As The Lucy Hobbs Project continues to grow in scope and ambition, four award winners discuss the state of women in our profession — and what the future likely holds.
THE LUCY HOBBS PROJECT, Benco Dental’s ongoing initiative to celebrate and promote the interests of women in dentistry, recently completed its third year of bringing together dental professionals to effect positive industry change through
networking, innovation and giving back. To commemorate,
Incisal Edge gathered four Lucy Hobbs Award winners — those who best embody the spirit of Hobbs herself, who in 1866
became the first American woman to earn a dental degree. What’s the current state of women in dentistry, and what
can the Project do going forward to continue to help? This quartet of groundbreaking women offer their thoughts.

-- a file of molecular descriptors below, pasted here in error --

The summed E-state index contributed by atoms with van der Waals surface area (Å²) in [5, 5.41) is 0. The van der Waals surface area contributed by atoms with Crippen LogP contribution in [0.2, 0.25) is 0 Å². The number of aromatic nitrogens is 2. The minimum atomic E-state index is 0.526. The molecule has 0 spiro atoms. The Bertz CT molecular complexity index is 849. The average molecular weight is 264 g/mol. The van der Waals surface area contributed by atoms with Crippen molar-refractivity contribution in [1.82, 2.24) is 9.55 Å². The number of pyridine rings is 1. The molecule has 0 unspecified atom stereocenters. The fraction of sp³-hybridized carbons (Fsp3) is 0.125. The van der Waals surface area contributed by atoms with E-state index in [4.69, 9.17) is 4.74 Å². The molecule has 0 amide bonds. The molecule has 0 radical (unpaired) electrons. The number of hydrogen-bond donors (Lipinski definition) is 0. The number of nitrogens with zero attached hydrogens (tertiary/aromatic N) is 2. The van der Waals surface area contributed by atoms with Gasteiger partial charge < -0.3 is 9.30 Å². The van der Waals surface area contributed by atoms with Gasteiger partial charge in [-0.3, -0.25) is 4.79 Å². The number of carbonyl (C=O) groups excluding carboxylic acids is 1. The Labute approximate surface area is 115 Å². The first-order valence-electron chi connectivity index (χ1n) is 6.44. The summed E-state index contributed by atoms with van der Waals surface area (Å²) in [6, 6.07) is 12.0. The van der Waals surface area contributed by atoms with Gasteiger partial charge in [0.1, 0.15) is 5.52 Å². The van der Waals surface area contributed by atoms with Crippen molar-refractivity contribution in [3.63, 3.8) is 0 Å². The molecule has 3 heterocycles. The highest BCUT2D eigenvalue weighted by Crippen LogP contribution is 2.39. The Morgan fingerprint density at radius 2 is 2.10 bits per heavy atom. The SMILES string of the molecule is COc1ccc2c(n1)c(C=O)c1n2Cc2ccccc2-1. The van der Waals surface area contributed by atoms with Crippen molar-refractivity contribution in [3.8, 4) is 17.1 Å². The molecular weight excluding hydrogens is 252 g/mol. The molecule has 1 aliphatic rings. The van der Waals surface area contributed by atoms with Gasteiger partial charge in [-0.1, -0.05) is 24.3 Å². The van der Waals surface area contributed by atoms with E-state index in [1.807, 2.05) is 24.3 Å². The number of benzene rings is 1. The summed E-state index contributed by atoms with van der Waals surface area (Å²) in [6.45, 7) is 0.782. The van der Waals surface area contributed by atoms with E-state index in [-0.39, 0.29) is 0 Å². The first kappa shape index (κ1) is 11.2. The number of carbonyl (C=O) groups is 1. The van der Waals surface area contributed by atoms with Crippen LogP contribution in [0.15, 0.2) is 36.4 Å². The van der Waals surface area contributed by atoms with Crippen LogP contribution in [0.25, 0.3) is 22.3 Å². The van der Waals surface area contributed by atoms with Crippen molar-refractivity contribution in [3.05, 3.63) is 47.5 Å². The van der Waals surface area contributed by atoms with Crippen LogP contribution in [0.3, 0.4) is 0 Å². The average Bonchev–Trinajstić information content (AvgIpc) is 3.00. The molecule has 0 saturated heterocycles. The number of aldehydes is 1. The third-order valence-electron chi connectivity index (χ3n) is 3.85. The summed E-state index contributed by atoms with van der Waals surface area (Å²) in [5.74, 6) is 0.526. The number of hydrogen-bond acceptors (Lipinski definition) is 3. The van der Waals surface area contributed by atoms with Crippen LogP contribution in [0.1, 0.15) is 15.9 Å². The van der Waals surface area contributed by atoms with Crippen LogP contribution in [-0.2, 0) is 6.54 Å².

QUESTION: Of the three pillars of The Lucy Hobbs Project — networking, innovation and giving back — which one speaks most to you?
DR. TERRYL PROPPER: I recently initiated a giving campaign to the University of Tennessee Health Sciences Center to fund a special-needs clinic. This campaign is focused on women dentists supporting their alma mater; women now make up close to 50 percent of graduating classes. Before I became involved with The Lucy Hobbs Project, I don’t think I would have organized a core group to initiate this grassroots initiative. We haven’t reached our goal, but we’re halfway there.
DR. MARY HARTIGAN: One of the things I’ve noticed locally is that in